There's not a single day that we're not treated to more smart treats about stimulus measures. Are they necessary, are they good, are they bad, who profits from them. It gets really long in the tooth. Today, former ECB head Trichet says unlimited stimulus 'risks' blowing bubbles. Supplying unlimited amounts of liquidity at interest rates close to zero has "unintended counterproductive consequences."
Does Jean-Claude really mean to claim he just figured that one out now? Why else did he never say it before? There are 1001 other wise guys like Trichet who've only recently seen a sliver of light, and see fit to make the great unwashed party to their new found wisdom. And they're the vanguard, all the rest still sit on their asses.
The simple truth about ultra low interest rates is so simple it's embarrassing, at least for those who claim they benefit society. That is, ultra low rates make borrowing accessible to the wrong people, and to the right people for the wrong reasons. The former are people who shouldn't be able to borrow a dime, because they have no credit credibility, the latter borrow only for unproductive or counter-productive reasons.
Like companies setting up mergers and acquisitions not because a merger or stock buy-back is a good idea in itself, but because at 0% it's too easy a risk not to take when you know it'll lift your share price, and you can fire thousands of people to boot and label that 'efficiency'.
In that same vein, but on an individual scale, mortgages will once again be made tempting for people who shouldn't ever have a mortgage, at least not until they have their finances in order, through plans like the Access to Affordable Mortgages Act the US Congress is planning to launch upon the country. That is to say, if a 4% rate is too high for the poor, let's make it less.
But if you can't afford 4%, you shouldn't have a mortgage, period, and your government certainly shouldn't entice you into getting one. No matter how left or how right you lean politically, that is simply not something a pot a government should be stirring in or tampering with. That Congress prepares to do so anyway is a solid sign of how desperate Washington is about the US economy. That's not even open to discussion.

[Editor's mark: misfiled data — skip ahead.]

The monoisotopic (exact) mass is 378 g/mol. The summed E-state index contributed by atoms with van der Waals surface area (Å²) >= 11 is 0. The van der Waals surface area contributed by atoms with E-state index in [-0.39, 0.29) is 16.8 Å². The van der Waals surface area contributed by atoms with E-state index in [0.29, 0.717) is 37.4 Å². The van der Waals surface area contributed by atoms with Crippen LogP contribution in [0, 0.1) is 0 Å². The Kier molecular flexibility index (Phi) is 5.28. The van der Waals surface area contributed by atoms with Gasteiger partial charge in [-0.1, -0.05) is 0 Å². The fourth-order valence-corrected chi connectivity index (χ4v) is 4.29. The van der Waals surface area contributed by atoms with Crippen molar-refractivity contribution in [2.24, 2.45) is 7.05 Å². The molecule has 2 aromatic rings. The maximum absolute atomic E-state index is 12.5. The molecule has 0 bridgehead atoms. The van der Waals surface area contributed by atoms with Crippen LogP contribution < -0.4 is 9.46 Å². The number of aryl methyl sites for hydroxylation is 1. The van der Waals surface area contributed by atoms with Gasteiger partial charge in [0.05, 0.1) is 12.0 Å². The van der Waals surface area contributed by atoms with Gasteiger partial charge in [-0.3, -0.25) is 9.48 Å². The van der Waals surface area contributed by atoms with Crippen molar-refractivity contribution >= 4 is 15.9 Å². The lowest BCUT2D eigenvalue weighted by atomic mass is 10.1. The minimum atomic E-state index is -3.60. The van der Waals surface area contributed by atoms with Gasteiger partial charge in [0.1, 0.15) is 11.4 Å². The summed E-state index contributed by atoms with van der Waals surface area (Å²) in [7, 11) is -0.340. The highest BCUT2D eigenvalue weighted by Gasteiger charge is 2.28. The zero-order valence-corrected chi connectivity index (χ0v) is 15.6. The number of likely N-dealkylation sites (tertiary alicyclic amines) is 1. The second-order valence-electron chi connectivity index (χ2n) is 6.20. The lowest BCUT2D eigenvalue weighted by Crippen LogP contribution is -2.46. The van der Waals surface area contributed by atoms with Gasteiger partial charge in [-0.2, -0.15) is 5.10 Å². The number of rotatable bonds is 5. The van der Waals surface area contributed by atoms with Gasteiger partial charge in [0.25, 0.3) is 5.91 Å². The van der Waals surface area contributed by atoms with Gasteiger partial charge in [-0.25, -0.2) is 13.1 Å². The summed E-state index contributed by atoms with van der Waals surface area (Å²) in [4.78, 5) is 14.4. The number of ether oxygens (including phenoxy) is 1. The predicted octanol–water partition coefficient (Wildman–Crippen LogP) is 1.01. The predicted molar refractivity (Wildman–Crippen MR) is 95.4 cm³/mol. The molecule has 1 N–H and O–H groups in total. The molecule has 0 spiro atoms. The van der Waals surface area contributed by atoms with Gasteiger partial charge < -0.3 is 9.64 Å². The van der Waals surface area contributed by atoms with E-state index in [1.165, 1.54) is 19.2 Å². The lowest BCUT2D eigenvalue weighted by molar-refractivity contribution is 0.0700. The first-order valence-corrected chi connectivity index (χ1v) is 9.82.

Ultra low rates in a situation of already existing excessive debt levels is like feeding terminal patients strychnine, and telling them they're sure to feel much better in the morning. Or maybe just something along the lines of: how much worse could it get?
US banks complain that they can't lend out more because the potential penalties, in case the loan turns bad, are too severe. So Washington will lower those penalties (want to bet?). If not, home prices will fall, and we can't have that, can we?
We live in a virtual economy, whereas we desperately need a real one. We need it because if we don't get one soon, the virtual one will eat huge parts of every hard-working American's (and European's) fast shrinking wealth.
There are no western stock markets anymore, other than a bunch of idle numbers we see in the media. Trade volume is at levels as ultra low as interest rates, AND central banks are buying shares, AND a huge chunk of the market is high-frequency trade. What all that means is the Dow and S&P no longer reflect anything even remotely related to the American economy. That link is broken, gone. Not a minor detail.
Handing trillions to essentially broke banks, and on top of that enabling them to borrow - virtually - unlimited amounts of funds, is in essence the worst thing that could happen to the US economy. It is, though, the only way to save those same banks. And that's why we have QE. It kills the real economy to save Wall Street. The latter has more political say than the former, i.e. it purchases more votes. It is simple indeed.
There are plenty of historical average charts and stats for business loans and mortgage loans, and there's no reason we should be at that average today.
Other than that, we are at a historically unique, never before seen, point at which we can only keep appearances if we give money away for free to those who already have the highest levels of debt. And that will only work short term. After that, all that remains is 'Le deluge', i.e. the wash-out flood, i.e. the debt tsunami.
That's the only simple truth there is as far as QE is concerned. It's nothing but yet another way to transfer money from you to the bankrupt yet privileged world of finance. Designed to allow the banks to postpone their inevitable moment of reckoning, and let everyone else pay for that delay.
How simple would you like it? The financial hole you're in gets deeper every single day courtesy of your own government and central bank. That's what QE means to you. Told you it was simple.